Baltics and Slovakia: Let’s use Russian frozen assets for Ukraine reconstruction

Estonia, Latvia, Lithuania and Slovakia Tuesday called for using Russian frozen assets — both state assets and property of sanctioned oligarchs — for the reconstruction of Ukraine.

In a written statement shared with EU finance ministers meeting in Brussels Tuesday and obtained by POLITICO, the four countries call on the EU and other countries to “enforce an international war-compensation mechanism, by using Russian assets to finance reconstruction of Ukraine.” The Commission must “come forward with relevant proposals,” it added.

“It would be a wise decision and the right decision, because the aggressor must pay,” Lithuanian Finance Minister Gintarė Skaistė told reporters ahead of the finance ministers’ meeting.

“A substantial part of costs of rebuilding Ukraine, including compensation for victims of the Russian military aggression, must be covered by Russia,” the four countries argued.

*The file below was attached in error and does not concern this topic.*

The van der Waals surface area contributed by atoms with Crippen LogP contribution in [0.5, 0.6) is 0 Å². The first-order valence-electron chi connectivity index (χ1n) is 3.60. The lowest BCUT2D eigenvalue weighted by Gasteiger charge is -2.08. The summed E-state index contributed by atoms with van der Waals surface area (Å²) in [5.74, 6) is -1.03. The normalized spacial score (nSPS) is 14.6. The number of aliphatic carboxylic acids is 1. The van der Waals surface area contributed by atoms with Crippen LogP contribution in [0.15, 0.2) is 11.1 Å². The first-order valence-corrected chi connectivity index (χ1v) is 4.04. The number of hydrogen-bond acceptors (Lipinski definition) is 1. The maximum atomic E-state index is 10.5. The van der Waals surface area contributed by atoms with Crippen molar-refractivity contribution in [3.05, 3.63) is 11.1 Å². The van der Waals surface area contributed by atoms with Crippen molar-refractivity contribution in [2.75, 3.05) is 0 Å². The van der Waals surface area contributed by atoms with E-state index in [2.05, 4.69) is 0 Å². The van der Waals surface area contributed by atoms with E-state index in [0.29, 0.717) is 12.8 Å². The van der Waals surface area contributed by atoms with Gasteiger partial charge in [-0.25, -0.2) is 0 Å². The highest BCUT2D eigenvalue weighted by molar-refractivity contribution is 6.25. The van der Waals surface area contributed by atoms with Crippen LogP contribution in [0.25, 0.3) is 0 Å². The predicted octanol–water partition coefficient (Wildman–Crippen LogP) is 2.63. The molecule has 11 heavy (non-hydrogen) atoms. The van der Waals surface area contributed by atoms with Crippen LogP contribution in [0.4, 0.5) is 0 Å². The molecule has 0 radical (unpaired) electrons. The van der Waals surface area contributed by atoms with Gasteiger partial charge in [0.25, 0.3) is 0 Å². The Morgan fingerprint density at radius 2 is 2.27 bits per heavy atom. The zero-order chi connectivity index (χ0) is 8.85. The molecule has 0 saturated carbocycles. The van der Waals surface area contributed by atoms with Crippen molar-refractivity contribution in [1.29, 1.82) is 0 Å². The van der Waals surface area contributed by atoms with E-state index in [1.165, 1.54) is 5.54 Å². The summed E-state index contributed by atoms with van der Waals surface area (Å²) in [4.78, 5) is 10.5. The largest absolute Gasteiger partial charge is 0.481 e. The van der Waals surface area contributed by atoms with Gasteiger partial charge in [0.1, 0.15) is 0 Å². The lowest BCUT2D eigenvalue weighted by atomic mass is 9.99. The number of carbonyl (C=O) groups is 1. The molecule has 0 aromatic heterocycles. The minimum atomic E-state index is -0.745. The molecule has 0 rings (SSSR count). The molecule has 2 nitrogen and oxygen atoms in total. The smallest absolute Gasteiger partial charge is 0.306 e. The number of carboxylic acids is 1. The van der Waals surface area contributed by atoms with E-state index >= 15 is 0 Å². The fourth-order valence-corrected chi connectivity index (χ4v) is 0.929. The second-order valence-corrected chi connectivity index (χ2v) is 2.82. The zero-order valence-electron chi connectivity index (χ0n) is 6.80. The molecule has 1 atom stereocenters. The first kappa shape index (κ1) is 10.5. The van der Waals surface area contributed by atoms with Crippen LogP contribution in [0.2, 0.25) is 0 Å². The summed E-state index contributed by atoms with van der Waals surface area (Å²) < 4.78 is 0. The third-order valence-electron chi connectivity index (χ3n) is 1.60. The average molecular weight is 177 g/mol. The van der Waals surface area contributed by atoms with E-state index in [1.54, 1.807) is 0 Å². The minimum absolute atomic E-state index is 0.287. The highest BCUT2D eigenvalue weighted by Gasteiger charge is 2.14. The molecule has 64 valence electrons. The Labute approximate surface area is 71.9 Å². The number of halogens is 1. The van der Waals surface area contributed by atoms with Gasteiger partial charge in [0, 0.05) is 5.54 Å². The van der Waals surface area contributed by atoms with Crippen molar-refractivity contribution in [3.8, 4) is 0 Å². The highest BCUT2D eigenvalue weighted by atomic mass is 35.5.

The “confiscation of state assets – such as central bank reserves or property of state-owned enterprises – has a direct link and effect in this regard,” they added.

Around $300 billion of foreign reserves of the Russian central bank are frozen in seven countries participating in sanctions against Moscow.

In addition, the assets belonging to sanctioned individuals should also be used for reconstruction of Ukraine, and on “sound legal grounds,” the four argued. Where such legal basis can’t be found, the countries propose holding on to the frozen assets to convince Russia to pay reparations: “It should be used as leverage and released only once Russia compensates Ukraine for all the damages done.”

The Commission is weighing proposals to let EU countries confiscate assets of Russian oligarchs frozen under the EU sanctions regime, as POLITICO first reported.

Commission Executive Vice President Valdis Dombrovskis confirmed Tuesday that the Commission is “assessing” the option of using Russian central bank assets. Regarding oligarchs’ assets, he said, “if there is an EU basis for confiscation, which needs to be done on the basis of criminal law in member states in which those assets are located, indeed those assets could also be used for reconstruction of Ukraine.”

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